Well Well Well Dressed

The Case for Renting Your Clothes

What we wear matters for our well-being. So does where it comes from.

By Haley Shapley March 14, 2024

Writer Haley Shapley (left) and her best friend, in complementary faux fur coats.

I recently bagged up 37 dresses, mostly from the mid-2000s, that I’m ready to purge from my wardrobe. There are still many more where those came from. And yet when I stood in front of my closet, trying to find something to wear for an event at which I was speaking, I could find nothing.

It may seem like the math’s not mathing, but the reality is that no one can own every garment they might need in a particular situation. I was searching for something that looked good on stage, that I hadn’t worn to a big event before, and that fit my current body. This led me down a rabbit hole of clothing rental options until I stumbled upon one in our very own backyard: Armoire.

Based in Seattle, with a boutique in Pioneer Square, Armoire caters to women who need something to wear, whether it’s to a work conference, a wedding, or just a weekend brunch. Founder and CEO Ambika Singh was working as a management consultant while attending business school at MIT when she got the idea. “I traveled with a lot of men, and my clothing was somehow a part of my professional outcomes,” she says. “That seemed unfair and crazy to me, but since I wasn’t going to change society on a dime, I was inspired to change technology to make professional women’s lives easier.”

Armoire founder and CEO Ambika Singh says clothing can transform the way you feel.

The result was a service born in 2016 that matches women with clothes, using your own preferences to drive what you see of the 100,000-item collection. The algorithm gets smarter all the time as you rent, review, like, and dislike various options.

Clothing may seem frivolous, but it also matters for our well-being. That was true a century ago—when higher hemlines and corset shedding were linked with women’s increasing independence and gaining the right to vote—and it’s true today. Even practical choices, like wearing bloomers on a bike or yoga pants to run errands, can make a statement to the world about who you are and what you believe in.

While clothes have been used to oppress and diminish (try swimming in a wool skirt or playing tennis in heels), they can also be a force for good. Wearing a bright color can cheer you up (a tactic known as dopamine dressing), while something more muted can be calming. You can set the tone for the day just by what you put on in the morning: researchers at Northwestern University coined the term “enclothed cognition” to describe the influence clothes have on your state of mind. And using your wardrobe as a form of self-expression might give you the chance to explore multiple facets of your personality.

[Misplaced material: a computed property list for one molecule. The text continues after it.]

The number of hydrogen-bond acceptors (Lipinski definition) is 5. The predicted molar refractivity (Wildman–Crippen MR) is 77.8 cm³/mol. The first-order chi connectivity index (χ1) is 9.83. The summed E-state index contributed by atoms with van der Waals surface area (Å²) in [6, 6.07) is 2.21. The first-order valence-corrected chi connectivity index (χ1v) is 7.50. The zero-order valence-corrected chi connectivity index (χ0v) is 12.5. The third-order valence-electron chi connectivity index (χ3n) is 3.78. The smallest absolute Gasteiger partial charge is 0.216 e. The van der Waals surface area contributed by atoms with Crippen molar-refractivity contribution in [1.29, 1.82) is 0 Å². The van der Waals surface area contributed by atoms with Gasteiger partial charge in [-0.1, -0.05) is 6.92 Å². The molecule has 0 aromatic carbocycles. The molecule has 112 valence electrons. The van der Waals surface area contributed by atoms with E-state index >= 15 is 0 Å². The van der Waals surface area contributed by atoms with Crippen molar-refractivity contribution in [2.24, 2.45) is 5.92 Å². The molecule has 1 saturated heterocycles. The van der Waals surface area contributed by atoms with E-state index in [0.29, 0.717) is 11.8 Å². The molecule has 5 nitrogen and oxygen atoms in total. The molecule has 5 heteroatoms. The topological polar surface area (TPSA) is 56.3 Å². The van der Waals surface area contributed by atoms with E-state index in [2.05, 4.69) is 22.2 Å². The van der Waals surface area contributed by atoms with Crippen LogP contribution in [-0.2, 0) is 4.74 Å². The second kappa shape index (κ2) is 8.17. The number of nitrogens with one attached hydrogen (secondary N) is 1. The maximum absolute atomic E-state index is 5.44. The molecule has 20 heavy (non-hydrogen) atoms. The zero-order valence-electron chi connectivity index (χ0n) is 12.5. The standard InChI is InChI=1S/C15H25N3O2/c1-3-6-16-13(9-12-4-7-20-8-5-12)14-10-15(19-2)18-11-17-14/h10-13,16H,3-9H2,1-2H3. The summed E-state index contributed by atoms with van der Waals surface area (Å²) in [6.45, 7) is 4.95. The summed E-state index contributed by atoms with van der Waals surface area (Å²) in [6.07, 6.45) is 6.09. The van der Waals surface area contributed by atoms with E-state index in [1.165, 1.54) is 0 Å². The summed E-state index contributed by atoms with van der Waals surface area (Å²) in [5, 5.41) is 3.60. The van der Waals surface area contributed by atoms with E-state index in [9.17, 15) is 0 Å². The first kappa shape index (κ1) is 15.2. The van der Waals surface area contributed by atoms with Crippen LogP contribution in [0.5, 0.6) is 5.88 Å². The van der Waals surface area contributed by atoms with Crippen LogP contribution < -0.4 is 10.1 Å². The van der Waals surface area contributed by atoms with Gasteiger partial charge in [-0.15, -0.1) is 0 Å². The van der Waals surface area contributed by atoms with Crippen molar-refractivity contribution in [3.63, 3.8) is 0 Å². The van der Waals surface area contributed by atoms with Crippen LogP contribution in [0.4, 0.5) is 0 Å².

“Today I’m wearing a menswear-inspired jumpsuit; yesterday I was wearing a very feminine dress,” says Singh, who favors loud patterns and bright colors. “I can be both of those people back to back because I have the ability to express myself through my clothes.”

There have been times when Singh has wondered whether Armoire was a good thing. “Am I perpetuating stereotypes in saying, Women, you need this service because you must show up a certain way?” But during the pandemic, people continued to rent clothes, even though hardly anyone was seeing how they were dressed. The feedback she got was that it was about how the clothes made them feel—not how it made them look to others.

Singh chose the name Armoire in part because it has the same root as armor. “How we show up is impacted by our external façade,” she says. “If you think you look good on the outside, you’re going to show up better. It’s confidence inducing for you to change your armor according to what you want.”

For me, the biggest wellness benefit has been side-stepping decision fatigue. “The anxiety around deciding to own and buy something is heavy,” Singh says. Now, I spend much less time thinking about what I’m going to wear—I end up building my outfits for the month around what I rent. When I go to a special event, like the one that sent me down this path to begin with, I have something bright and shiny to don. (Quite literally, in this case, as I picked a sequined green dress.) And I don’t have to worry if something is worth the investment to get a permanent slot in my closet. It’s all temporary, so I can try something new without concern about whether I’ll wear it enough times to make it a smart purchase. (Singh understands me. “I over-index on all the analysis. I just can’t do that with my clothing on top of everything else,” she says.)

Fashion can also be a way to bond. My best friend and I get together monthly to go to Armoire’s boutique and weigh in on each other’s choices, and we even plan outings based on what we rent. One time, we got contrasting jumpsuits and went on a “jumpsuit date” to drink tropical concoctions under a tentacled sea monster at Inside Passage. Another time, we found ourselves in matching faux-fur coats dining on dessert at 13 Coins.

Analysis is mixed on whether clothing rental is better for the environment than buying, once you factor shipping and cleaning into the equation. But Singh points out that the average garment is worn just seven times, while those in Armoire’s rental pool are taking 30-plus turns. I walk to and from the boutique to exchange my clothes, so I’m lowering my personal impact, too (and getting some extra steps in).

As someone who’s worked from home for more than a decade, I spend the majority of my time in a mix of athleisure and pajamas. But when I want to actually, you know, leave my house, it’s nice to feel good about what I’m wearing.

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